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History 5306/5309 Fascism, Populism, and Their Opponents

This research guide provides information for students in History 5306/5309 Fascism, Populism, and Their Opponents.

Introduction

 

Course Description: Dr. Sandra McGee Deutsch, History 5306/5309  Fascism, Populism, and Their Opponents

Donald Trump (United States), Jair Bolsonaro (Brazil), Boris Johnson (Britain), Viktor Orbán (Hungary), Narendra Modi (India) – it is clear that right-wing populists have come to power in country after country.  Few have grasped, however, that Latin America was the first place where the modern version of this phenomenon appeared.  This course will trace and explore a variety of rightist movements -- ranging from conservative to right-wing populist to fascist -- around the world.  We will compare these groups and analyze the connections among them across ideological, temporal, and national borders.  No less important is the opposition they have sparked.  How have people contested and fought against rightist movements? We will examine these contending forces using the perspectives of gender, race, class, and culture.  The readings will cover Latin America, Europe, the United States, Africa, and Asia, as well as theoretical issues related to gender, transnational and comparative history, and revolution and counterrevolution.  History students can take this course either for World (5306) or Latin American (5309) credit.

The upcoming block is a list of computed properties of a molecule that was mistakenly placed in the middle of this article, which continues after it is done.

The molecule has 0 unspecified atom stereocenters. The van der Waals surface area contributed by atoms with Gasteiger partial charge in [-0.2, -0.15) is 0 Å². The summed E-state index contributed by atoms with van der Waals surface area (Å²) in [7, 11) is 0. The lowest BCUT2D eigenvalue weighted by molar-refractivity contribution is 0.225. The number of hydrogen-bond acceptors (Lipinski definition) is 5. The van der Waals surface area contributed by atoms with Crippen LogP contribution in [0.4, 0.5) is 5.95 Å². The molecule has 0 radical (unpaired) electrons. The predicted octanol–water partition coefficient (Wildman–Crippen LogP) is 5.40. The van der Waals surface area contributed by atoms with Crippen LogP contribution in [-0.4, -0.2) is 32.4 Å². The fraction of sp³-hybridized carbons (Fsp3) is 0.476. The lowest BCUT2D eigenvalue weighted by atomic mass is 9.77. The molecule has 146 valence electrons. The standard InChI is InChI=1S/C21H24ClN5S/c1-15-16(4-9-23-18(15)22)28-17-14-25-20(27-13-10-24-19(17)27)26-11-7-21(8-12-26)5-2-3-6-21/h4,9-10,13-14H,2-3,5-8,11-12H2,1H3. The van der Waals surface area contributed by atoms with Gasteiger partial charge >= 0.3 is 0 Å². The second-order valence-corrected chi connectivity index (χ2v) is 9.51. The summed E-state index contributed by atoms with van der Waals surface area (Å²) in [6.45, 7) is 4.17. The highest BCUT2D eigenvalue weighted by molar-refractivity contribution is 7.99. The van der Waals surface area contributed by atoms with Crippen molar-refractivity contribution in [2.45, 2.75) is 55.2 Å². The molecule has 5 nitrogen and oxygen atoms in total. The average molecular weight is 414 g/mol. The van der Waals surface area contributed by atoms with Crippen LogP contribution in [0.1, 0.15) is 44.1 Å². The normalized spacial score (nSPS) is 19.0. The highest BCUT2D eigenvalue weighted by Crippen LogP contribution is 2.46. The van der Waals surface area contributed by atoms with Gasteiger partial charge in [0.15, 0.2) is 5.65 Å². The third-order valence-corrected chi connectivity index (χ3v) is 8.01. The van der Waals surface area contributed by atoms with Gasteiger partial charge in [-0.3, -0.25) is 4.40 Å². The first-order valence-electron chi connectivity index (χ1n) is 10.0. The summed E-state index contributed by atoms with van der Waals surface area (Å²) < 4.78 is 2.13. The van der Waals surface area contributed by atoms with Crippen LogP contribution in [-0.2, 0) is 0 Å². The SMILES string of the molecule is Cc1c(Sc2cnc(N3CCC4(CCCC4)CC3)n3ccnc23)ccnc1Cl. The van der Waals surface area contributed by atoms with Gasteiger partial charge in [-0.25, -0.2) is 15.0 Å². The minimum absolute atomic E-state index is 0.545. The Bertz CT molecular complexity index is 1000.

This is a studies course that concentrates on the use of secondary sources.  Nevertheless, if students wish to investigate the possibilities of writing a seminar paper or thesis on fascism, populism, and their opponents, in a future class, this guide includes primary sources as well.

 

Getting started with research:

  • Quality, graduate-level research takes time. Start early.
  • Always start with a keyword search in the library catalog. You might need to refine your search terms or do multiple keyword searches.
  • Click on appropriate Library of Congress subject headings in catalog records to find more sources.
  • Consult an archivist or library subject specialist.
  • If possible, call or email an archivist before you visit an archives or special collections department.
  • Start with secondary sources (i .e. books, scholarly articles, encyclopedias) for context and literature reviews.
  • Mine bibliographies of secondary sources  (i.e. see what sources historians used).
  • Take careful notes when reviewing primary and secondary sources.
  • Make sure to document where images, quotes, ideas, etc. came from.
  • Order books via Interlibrary Loan in advance of any deadlines.
  • Proofread your papers carefully.
  • And have someone else proofread your papers. 

To view UTEP Library resource and research tutorials, click here.

To learn about using archives, click here.

To view a short video about how to use UTEP Special Collections, click here.

 

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